Oh, New York ...

Saturday, September 12, 2009

Article No. 2: Protest in the UES

Alex Kaplan, 10, of Yorkville, holds his homemade sign in front of Ruppert Park on
Sept. 12, 2009. Alex says it would be a shame if he couldn't come to play at the only
park close to his home.

For more photos, visit: Flickr

UES residents band together to save their park


     MANHATTAN — Dozens of Upper East Side residents want their voices heard. And for at least a few hours Saturday afternoon, they were — loud and clear.
     “Save our park! Stop Related!” they shouted in unison.
     Residents of Yorkville, a neighborhood in the Upper East Side, gathered at Ruppert Playground on East 92nd Street between Second and Third avenues on Sept. 12. Their purpose?
     “We’re here to preserve our park and stop it from being developed,” said Oscar Fernandez, 34, lead organizer of the Save Ruppert Playground and resident of Ruppert Housing, a 42-story apartment building adjacent to the park.
     The signs, banners and chants were an effort to get the attention of city officials.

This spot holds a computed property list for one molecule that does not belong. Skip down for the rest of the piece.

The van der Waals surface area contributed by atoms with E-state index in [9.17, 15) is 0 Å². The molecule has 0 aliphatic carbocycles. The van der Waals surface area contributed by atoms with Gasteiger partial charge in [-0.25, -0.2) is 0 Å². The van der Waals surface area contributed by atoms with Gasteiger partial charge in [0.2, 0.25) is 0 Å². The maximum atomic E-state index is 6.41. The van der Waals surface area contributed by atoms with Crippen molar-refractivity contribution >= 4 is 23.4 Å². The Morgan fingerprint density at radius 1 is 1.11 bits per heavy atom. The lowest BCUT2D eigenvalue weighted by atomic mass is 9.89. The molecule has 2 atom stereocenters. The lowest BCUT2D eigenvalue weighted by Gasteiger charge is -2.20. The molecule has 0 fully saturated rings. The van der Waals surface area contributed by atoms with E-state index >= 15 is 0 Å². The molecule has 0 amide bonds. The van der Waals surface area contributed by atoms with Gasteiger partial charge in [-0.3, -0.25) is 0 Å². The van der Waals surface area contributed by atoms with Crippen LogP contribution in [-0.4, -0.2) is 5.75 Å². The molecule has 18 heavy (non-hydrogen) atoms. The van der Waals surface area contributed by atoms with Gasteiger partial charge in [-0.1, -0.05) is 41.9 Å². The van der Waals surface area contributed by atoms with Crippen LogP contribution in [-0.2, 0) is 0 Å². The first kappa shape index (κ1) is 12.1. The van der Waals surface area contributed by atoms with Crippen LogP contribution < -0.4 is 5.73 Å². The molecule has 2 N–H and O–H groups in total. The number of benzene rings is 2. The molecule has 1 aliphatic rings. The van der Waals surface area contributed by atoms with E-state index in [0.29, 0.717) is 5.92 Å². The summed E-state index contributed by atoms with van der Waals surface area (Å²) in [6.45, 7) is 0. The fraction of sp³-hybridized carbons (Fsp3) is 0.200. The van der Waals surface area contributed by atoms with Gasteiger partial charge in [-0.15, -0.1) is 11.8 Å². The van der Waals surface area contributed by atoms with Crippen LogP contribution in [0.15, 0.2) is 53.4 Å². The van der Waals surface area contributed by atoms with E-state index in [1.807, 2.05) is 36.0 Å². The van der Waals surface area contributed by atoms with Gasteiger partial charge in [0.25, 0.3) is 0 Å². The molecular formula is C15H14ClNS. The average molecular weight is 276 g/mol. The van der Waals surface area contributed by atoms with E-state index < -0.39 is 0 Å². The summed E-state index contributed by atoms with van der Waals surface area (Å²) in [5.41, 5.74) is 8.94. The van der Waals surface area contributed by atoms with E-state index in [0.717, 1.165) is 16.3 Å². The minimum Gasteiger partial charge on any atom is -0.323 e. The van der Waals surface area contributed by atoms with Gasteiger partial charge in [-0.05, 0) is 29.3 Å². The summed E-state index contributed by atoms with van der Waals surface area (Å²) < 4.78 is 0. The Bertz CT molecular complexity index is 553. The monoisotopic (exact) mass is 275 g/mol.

“We would like the city to negotiate a deal to get the land back. They sold it to a private company, and that was a very bad deal for taxpayers,” said Geoffrey Croft, president of NYC Park Advocates and long-time UES resident.
     The Department of Housing Preservation and Development sold the approximately 1-acre property to developer Related Cos. in 1983. The agreement required Related to maintain the park for at least 25 years, but the deal expired in June 2008.
     Earlier this year, residents began to worry about the fate of their beloved park when they heard rumors Related planned to turn the area into a 40-story building. And, according to residents, that’s the last thing their neighborhood needs.
     Andrew Zador, 79, has lived in Yorkville for 30 years, and he said building another high-rise would be “terrible” and would “turn the city into a jungle.”